With the curriculum’s growth comes the challenge of quality control and efficiency. Paul Klenk, the TE project director for Duke, works closely with the Techtronic Fellows to prepare potential lesson plans using the TE template. Quality is always a priority during the preparation process, which also provides an opportunity to find faster and easier ways to publish in order to help potential new partners join TE, Klenk says.

“We have just developed a list—a rubric—of what the criteria for publishing in TE should be—all the things you would expect to have in a well-written lesson plan,” Klenk says. “As we bring in new partners—as well as our own material—we want a more formal review process similar to a journal article. One or two different (outside) reviewers have to look at it. We intend for this to be a very quality resource.”

And what’s in it for new lesson plan contributors? For one thing, they don’t have to worry about developing a Web site; TE takes care of that. A Web site is also the best possible vehicle for dissemination, a typical requirement for NSF grants. “We want it to be a badge of honor to have published with TE,” says Klenk.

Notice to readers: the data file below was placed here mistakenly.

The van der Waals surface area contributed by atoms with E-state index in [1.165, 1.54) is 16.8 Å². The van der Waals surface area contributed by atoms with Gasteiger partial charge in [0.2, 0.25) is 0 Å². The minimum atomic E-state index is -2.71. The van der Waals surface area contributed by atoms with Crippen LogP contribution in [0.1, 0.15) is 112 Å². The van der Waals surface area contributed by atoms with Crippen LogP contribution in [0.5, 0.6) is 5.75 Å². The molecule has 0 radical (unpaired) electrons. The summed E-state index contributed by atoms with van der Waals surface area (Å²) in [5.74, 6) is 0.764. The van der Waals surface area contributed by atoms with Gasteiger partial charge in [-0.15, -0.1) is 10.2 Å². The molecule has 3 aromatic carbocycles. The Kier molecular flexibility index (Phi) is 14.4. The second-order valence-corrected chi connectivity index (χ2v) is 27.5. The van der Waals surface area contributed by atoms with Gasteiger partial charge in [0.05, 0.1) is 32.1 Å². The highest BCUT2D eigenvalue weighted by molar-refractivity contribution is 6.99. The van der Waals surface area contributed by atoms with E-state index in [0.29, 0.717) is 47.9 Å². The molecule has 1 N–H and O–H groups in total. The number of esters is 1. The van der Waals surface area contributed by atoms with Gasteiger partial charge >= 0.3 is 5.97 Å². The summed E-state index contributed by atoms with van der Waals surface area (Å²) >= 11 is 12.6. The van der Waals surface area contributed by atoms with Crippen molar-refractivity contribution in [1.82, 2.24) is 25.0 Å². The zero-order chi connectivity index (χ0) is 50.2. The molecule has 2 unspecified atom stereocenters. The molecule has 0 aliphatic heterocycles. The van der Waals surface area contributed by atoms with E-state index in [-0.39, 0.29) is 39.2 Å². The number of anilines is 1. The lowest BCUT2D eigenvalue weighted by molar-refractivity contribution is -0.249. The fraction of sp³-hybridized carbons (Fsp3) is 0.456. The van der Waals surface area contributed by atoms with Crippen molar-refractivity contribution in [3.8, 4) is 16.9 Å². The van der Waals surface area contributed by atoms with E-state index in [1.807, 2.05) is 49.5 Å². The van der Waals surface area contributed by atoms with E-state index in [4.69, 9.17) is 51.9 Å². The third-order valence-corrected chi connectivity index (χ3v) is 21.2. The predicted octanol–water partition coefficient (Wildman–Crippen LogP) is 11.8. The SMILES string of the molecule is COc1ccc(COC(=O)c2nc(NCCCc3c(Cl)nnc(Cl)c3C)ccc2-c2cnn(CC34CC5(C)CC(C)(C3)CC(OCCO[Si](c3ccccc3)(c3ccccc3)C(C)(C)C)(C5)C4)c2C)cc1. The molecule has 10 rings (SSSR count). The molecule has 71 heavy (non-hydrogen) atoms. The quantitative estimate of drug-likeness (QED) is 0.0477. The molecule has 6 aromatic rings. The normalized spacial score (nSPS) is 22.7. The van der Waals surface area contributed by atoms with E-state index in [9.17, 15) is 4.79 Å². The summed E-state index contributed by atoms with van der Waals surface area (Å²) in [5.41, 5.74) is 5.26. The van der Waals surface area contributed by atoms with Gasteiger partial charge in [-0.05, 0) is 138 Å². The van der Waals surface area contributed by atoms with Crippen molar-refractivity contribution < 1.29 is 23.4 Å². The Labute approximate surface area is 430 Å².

That honor is embodied in a recent major partnership between TE and Engineering Pathway (EP), the comprehensive digital engineering education library based at the University of California at Berkeley. According to Sullivan, TE will by no means lose its identity but rather will exist as a stand-alone collection within EP. “This partnership with Pathway is a good thing, because it will increase access and traffic to TE,” she says.

Alice M. Agogino, the Berkeley professor of mechanical engineering who heads Pathway, considers TE the library’s premier collection. “There’s great synergy here,” she says. The partnership with TE “makes us more attractive for professional societies.”

Filling holes

According to Sullivan, TE has spent the past 18 months studying what teachers need and want, comparing this with what TE offers. “We found there were giant holes, so we’ve been working very diligently to fill those gaps,” Sullivan says. Whether teachers need to know about the body’s respiratory system, rock cycles, ecology or weather forecasting, they should be able to find it in TE, thanks to an influx of new lessons and activities. Workshops for teachers are also being offered on how to use the TE Web site, as well as how to submit their own lesson plans for publication.